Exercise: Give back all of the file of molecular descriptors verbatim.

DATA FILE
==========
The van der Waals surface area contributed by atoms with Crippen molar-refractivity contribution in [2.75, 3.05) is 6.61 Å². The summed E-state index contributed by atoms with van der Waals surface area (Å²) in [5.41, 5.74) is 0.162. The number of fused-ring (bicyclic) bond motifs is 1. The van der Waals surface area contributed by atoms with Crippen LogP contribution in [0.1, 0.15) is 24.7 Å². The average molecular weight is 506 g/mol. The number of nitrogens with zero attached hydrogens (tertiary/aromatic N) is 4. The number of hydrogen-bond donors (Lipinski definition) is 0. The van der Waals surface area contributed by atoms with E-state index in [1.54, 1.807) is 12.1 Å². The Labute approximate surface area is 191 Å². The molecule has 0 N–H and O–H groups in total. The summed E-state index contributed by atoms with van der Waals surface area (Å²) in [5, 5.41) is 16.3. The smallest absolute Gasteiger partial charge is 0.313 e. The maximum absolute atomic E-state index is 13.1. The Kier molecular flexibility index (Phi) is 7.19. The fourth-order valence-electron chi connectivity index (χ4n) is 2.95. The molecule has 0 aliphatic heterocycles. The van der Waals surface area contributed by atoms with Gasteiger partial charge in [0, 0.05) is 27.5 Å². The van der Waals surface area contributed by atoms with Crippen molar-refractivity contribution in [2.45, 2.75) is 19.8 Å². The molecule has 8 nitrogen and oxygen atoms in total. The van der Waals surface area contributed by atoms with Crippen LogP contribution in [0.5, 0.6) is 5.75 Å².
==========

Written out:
The van der Waals surface area contributed by atoms with Crippen molar-refractivity contribution in [2.75, 3.05) is 6.61 Å². The summed E-state index contributed by atoms with van der Waals surface area (Å²) in [5.41, 5.74) is 0.162. The number of fused-ring (bicyclic) bond motifs is 1. The van der Waals surface area contributed by atoms with Crippen LogP contribution in [0.1, 0.15) is 24.7 Å². The average molecular weight is 506 g/mol. The number of nitrogens with zero attached hydrogens (tertiary/aromatic N) is 4. The number of hydrogen-bond donors (Lipinski definition) is 0. The van der Waals surface area contributed by atoms with E-state index in [1.54, 1.807) is 12.1 Å². The Labute approximate surface area is 191 Å². The molecule has 0 N–H and O–H groups in total. The summed E-state index contributed by atoms with van der Waals surface area (Å²) in [5, 5.41) is 16.3. The smallest absolute Gasteiger partial charge is 0.313 e. The maximum absolute atomic E-state index is 13.1. The Kier molecular flexibility index (Phi) is 7.19. The fourth-order valence-electron chi connectivity index (χ4n) is 2.95. The molecule has 0 aliphatic heterocycles. The van der Waals surface area contributed by atoms with Gasteiger partial charge in [0, 0.05) is 27.5 Å². The van der Waals surface area contributed by atoms with Crippen molar-refractivity contribution in [2.45, 2.75) is 19.8 Å². The molecule has 8 nitrogen and oxygen atoms in total. The van der Waals surface area contributed by atoms with Crippen LogP contribution in [0.5, 0.6) is 5.75 Å².